These days there is nothing that shapes our notion and practice of sharing as strongly as the Internet. In our virtual connection with the world, we are constantly encouraged to share what seems important to us and at the same time defines us. We emphatically share personal matters, embarrassments, information and opinions, songs, cars, flats and most recently even breast milk via social platforms. Sharing is the imperative of our age – from creative commons to social media to shareconomy. If you don’t share much, your status drops. If you don’t share at all, you are regarded with suspicion.
It is not only social pressure and Edward Snowden’s revelations that make this brave new world of sharing seem dubious: the working conditions under which our electronic tool is produced is an issue we prefer to ignore. We silently share in the profits obtained from the exploitation of miners in Congo. Then, all at once, the technologies of the future appear quite old fashioned. Sharing is all well and good, until it comes to losing something.
The “Academy of Asociality” investigates and propagates strategies for de-sharing that reverse this process – in a conference with talks, discussions and expeditions. Based loosely on Bartleby’s statement “I would prefer not to”, it encourages withdrawal from sharing and participation for which you have not opted. Exiting a framework that possesses as little transparency as Facebook’s terms and conditions. Where does this path of a categorical non-compliance lead us? Out into the woods, straight to jail or can we only disappear in the system? Can there be individualisation without diminishing solidarity? What needs to happen in order for us to really give something up – even if it hurts?
» Conference-Folder and Timeline
Sat 11/10, 15.00 - 17.00
In the research area of Social Computing, Know-Center Graz focuses on the extraction and utilisation of data from social networks. The aim is to provide relevant information for companies. Stefanie Lindstaedt, managing director and scientific director, gives a tour of Austria’s leading Research Centre for Data-driven Business and Big Data Analytics, hacker and IT specialist Nathan Andrew Fain accompanies the expedition.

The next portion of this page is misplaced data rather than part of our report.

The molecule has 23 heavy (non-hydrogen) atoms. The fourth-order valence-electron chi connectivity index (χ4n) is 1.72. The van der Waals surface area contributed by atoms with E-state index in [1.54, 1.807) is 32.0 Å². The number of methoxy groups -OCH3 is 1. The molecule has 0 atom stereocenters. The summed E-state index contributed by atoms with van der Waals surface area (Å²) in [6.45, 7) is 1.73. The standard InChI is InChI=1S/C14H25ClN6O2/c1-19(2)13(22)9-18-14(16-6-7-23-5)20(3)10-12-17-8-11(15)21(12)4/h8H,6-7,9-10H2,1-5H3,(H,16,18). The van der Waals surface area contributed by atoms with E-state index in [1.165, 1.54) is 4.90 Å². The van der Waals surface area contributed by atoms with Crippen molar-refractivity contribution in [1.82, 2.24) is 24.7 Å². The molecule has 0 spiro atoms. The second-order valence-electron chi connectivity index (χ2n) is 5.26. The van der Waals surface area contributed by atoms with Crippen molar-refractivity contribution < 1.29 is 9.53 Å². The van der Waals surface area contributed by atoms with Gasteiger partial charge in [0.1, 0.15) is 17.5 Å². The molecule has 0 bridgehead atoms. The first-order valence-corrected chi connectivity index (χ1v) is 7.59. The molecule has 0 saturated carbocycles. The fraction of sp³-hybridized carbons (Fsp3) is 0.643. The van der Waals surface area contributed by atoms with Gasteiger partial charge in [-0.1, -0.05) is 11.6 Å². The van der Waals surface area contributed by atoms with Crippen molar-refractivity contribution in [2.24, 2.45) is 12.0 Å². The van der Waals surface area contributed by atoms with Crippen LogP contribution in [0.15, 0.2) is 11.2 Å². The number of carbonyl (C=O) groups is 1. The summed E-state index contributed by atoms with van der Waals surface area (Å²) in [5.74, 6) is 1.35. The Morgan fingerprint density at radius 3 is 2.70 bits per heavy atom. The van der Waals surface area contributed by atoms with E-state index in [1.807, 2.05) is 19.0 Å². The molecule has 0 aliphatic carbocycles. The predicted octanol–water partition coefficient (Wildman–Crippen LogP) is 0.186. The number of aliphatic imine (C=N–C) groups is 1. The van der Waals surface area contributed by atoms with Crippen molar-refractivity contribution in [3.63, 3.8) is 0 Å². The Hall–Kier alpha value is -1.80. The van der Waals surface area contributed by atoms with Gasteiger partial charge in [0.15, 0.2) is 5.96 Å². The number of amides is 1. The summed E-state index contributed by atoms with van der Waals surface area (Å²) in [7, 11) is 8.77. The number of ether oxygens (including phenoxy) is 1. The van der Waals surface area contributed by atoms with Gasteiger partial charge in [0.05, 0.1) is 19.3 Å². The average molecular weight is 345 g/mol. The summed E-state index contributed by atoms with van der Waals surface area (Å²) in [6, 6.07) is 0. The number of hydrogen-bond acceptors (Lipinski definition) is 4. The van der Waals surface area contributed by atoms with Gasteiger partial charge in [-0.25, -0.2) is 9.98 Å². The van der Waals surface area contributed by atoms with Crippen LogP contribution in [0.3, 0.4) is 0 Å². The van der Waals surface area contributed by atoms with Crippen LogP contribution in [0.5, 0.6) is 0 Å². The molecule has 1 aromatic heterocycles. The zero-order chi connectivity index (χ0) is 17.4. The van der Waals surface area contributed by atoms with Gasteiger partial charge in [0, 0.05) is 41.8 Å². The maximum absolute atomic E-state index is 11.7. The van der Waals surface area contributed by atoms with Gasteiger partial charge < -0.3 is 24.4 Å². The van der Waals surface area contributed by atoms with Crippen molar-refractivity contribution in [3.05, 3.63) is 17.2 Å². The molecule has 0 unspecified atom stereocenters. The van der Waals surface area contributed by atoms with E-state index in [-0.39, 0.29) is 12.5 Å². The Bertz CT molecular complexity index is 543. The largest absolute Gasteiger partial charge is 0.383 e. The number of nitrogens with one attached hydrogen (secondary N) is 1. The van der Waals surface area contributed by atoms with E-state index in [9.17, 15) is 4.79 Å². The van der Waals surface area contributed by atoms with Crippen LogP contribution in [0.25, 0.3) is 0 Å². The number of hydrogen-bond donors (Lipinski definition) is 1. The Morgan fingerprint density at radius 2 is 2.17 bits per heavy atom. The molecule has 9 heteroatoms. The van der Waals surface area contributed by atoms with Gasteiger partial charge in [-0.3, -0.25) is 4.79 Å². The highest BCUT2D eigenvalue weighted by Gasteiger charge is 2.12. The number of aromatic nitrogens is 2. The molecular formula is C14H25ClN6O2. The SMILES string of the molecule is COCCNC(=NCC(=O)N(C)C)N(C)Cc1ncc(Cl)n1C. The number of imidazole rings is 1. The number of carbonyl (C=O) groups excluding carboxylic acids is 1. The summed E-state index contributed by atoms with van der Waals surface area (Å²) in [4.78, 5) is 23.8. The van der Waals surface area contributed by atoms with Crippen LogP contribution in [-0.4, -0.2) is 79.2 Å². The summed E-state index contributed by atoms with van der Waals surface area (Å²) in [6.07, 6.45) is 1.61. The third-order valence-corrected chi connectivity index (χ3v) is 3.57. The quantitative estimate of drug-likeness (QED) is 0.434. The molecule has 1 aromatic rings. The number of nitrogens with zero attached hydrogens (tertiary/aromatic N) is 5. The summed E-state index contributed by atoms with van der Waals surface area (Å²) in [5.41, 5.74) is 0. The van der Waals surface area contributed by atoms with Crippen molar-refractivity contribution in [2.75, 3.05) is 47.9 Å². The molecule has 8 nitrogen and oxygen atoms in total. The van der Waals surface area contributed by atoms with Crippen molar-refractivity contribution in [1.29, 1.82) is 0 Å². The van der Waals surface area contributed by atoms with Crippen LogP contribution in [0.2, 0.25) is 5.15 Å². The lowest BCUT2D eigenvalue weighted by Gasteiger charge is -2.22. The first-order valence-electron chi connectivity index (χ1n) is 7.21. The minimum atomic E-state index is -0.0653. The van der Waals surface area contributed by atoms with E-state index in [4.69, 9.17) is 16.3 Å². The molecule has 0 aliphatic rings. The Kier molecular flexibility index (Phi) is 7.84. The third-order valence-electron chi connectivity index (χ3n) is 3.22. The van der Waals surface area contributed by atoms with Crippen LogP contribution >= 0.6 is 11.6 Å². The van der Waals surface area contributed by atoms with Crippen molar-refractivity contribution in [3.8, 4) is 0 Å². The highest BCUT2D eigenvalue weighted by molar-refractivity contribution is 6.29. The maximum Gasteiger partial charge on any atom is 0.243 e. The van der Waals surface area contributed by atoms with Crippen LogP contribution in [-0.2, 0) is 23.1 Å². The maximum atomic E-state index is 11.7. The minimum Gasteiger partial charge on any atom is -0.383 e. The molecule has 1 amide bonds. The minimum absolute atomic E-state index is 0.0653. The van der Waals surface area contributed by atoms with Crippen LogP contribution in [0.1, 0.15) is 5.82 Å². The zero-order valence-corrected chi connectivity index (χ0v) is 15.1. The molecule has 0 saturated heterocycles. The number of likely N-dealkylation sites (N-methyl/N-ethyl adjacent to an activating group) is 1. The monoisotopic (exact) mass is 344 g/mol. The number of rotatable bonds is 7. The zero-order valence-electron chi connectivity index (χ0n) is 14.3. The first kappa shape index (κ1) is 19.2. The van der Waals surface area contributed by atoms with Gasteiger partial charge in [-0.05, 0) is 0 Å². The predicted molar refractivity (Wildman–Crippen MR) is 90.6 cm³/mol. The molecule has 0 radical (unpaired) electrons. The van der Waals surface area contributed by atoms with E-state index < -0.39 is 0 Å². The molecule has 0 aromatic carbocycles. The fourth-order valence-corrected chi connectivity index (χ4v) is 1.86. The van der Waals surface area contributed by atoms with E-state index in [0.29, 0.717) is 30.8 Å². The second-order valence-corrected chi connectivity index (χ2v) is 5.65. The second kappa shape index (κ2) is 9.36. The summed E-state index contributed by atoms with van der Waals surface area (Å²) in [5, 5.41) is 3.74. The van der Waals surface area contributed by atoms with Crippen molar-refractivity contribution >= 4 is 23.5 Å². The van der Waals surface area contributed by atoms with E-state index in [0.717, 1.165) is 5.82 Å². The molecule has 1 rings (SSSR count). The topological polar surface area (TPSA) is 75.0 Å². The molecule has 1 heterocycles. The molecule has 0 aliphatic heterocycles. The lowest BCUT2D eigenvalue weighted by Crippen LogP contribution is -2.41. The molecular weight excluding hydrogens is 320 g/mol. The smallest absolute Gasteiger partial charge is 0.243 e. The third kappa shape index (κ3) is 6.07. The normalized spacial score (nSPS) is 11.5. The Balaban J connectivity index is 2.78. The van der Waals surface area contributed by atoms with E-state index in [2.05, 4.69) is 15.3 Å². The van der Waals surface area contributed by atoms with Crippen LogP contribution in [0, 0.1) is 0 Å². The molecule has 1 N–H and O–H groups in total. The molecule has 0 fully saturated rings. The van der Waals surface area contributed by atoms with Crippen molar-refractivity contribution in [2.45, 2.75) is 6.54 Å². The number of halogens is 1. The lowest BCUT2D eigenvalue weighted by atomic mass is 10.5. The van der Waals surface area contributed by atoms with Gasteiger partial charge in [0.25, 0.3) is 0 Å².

The diethARdT collection comprises some 2,000 contemporary artworks, including the largest Beuys collection in Austria, Viennese Actionists (Brus, Nitsch, Muehl), works by West, Wurm, Kippenberger, and others. This afternoon, Reinhard Diethardt shares his enjoyment of art as well as stories from thirty years of collecting. The journalist Thomas Wolkinger accompanies the tour of the private museum in the former soup-kitchen.
With 500 inmates, Karlau Prison is Austria’s third-largest prison. The extension from the 19th century was designed on the basis of Bentham’s panopticon. Today the guard towers are unmanned, replaced by surveillance cameras. Cultural anthropologist, historian and activist Leo Kühberger gives a tour of the prison – a place of total segregation for people with whom society does not want to share common ground.
The festival centre is based this year at Palais Wildenstein. A commemorative plaque recalls the Sisters of Mercy who worked at the provincial hospital housed there until 1924. There is no hint whatsoever that this was the central site of Nazi terror in Graz from 1938 to 1945. Heimo Halbrainer, historian and director of CLIO – Verein für Geschichts- und Bildungsarbeit, speaks about the history of the place and why it is not shared.
We were saddened to hear of the death of Harun Farocki, who passed away unexpectedly on 30 July 2014. The film-maker had been invited to this year’s festival to take part in the “Academy of Asociality”. We have lost a great artist, whose ties with steirischer herbst through a wide range of projects go back to the 1980s.